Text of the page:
Sources of information are created for different audiences, and that affects both their content and layout. Based on their intended audience, sources can be categorized into three main groups:
are written by scholars who are experts in a particular field of study and serve to keep other scholars in that field up to date on the most recent research findings and ideas.
The intended audience affects all aspects of a source, such as the difficulty of information shared, the overall appearance, the presence and the nature of advertisements, and more.
Let's take a look at three examples. Click on an image to see the webpage.
|Advertising||Many ads -- typically for retail products, and sponsored content||Ads -- often related to the profession or industry||No (or very little) advertising|
|Appearance||Slick design, glossy paper (print versions), with color pictures, photos, and illustrations||Slick design, glossy paper (print versions), with color pictures, photos, and illustrations||Plain, serious appearance; may include charts, graphs, or tables|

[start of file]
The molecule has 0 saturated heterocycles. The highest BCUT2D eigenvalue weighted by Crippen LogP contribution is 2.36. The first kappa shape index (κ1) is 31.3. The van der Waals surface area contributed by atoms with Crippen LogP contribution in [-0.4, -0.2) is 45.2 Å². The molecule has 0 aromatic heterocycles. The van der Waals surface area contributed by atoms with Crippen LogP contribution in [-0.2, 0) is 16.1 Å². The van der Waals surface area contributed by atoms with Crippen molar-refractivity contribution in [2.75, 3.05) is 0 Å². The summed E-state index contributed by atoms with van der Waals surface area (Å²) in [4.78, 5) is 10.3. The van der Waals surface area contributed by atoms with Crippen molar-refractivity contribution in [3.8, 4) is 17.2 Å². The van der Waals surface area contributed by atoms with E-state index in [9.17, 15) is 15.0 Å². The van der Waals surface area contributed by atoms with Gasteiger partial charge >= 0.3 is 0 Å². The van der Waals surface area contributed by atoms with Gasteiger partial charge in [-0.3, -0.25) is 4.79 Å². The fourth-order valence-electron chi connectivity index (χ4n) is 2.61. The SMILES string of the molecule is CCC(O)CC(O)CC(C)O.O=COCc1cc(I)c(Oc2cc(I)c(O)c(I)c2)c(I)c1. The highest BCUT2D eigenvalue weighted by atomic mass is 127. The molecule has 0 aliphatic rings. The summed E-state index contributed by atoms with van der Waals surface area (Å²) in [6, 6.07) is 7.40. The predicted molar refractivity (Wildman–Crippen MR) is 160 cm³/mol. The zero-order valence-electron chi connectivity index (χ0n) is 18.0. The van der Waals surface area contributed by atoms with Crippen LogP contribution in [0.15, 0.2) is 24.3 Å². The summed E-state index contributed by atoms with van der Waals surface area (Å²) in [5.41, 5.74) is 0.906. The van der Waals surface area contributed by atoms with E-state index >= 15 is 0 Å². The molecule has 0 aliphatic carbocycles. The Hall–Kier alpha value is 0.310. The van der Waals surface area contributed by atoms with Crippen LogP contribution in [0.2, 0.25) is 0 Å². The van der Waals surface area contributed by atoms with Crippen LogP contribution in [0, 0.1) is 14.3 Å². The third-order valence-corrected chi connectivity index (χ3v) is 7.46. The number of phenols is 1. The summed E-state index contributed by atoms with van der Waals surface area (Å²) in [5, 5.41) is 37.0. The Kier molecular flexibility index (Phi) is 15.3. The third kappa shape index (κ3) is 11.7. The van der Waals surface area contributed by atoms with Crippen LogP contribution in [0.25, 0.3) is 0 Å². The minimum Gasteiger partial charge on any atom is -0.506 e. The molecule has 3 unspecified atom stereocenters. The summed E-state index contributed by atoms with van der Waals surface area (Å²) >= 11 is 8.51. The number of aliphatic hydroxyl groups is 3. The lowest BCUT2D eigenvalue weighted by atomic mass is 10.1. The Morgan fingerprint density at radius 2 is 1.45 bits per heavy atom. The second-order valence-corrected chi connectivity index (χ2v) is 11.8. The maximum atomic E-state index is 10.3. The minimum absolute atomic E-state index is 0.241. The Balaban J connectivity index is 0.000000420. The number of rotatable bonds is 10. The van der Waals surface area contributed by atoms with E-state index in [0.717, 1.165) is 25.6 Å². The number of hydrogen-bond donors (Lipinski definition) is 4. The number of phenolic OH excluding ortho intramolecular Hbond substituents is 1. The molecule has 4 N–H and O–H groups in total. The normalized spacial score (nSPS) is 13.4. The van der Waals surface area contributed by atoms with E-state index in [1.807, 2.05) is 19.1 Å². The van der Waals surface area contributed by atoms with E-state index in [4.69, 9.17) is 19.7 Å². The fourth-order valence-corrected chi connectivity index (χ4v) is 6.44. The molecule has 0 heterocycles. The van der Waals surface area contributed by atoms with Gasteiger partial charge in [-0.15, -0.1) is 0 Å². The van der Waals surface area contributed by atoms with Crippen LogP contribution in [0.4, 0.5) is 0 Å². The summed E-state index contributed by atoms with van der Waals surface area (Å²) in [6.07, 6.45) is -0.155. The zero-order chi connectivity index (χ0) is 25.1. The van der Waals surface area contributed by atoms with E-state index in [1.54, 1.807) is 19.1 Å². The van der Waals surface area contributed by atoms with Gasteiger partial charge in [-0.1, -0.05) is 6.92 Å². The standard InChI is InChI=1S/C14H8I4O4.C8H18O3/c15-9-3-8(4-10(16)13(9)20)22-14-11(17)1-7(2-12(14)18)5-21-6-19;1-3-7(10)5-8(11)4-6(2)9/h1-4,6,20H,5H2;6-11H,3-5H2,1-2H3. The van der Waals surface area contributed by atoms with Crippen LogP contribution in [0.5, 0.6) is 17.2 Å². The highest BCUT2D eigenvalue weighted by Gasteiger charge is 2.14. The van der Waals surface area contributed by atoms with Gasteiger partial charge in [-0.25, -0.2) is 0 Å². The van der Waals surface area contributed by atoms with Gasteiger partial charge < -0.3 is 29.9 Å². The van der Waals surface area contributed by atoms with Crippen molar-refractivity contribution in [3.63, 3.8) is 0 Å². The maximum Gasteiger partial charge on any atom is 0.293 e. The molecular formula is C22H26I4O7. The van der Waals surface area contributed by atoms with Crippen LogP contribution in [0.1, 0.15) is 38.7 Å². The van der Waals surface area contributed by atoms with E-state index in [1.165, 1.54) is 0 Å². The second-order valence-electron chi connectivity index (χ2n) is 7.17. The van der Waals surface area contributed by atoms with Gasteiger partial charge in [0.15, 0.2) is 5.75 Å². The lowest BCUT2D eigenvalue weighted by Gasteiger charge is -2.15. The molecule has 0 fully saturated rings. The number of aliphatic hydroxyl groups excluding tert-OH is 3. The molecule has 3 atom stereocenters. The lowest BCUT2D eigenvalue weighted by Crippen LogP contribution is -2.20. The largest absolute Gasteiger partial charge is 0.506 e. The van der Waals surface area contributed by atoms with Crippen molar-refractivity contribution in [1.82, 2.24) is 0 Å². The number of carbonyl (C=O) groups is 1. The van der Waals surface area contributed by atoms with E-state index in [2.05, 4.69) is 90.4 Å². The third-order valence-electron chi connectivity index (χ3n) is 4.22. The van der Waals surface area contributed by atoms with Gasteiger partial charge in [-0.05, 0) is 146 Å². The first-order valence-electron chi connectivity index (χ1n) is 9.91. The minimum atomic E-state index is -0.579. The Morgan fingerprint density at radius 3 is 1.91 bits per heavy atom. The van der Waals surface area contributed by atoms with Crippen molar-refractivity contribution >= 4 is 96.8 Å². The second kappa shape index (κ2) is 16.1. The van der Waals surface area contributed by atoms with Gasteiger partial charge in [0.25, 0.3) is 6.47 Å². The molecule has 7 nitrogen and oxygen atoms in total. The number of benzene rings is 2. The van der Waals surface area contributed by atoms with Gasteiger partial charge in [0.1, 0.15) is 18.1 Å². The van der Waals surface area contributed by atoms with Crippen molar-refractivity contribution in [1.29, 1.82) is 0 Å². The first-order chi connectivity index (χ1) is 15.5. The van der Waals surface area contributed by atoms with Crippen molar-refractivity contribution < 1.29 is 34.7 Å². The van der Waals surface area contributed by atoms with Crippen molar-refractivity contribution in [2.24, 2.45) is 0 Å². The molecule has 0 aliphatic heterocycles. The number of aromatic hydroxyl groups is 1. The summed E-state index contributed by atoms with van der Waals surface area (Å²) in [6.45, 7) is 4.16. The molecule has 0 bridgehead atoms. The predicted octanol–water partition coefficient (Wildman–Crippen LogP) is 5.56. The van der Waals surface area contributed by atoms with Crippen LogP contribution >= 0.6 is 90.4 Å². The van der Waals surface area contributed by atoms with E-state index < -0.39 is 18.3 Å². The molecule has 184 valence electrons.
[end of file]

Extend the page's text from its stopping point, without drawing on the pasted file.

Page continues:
|Authors||Journalists, (freelance) writers, or an editorial staff. Articles are sometimes unsigned.||Professionals (incl. journalists) with experience in a particular field, trade, or industry. Articles are sometimes unsigned.||Scholars (academics, researchers) who are experts in a certain field, typically working at a university|
|Audience||A large, general public||Specialists in a certain profession, trade, or industry (professionals)||Scholars and students of a certain academic field|
|Language||Language that is easy to understand||Specialist language but less complicated than scholarly language||Specialized, formal terminology from a certain academic field|
|Purpose||Inform or entertain the reader, sell products, and/or promote a viewpoint||Provide practical information for professionals (news, trends, products etc.), promote education and skills within the profession or industry||Inform and report on research done by scholars|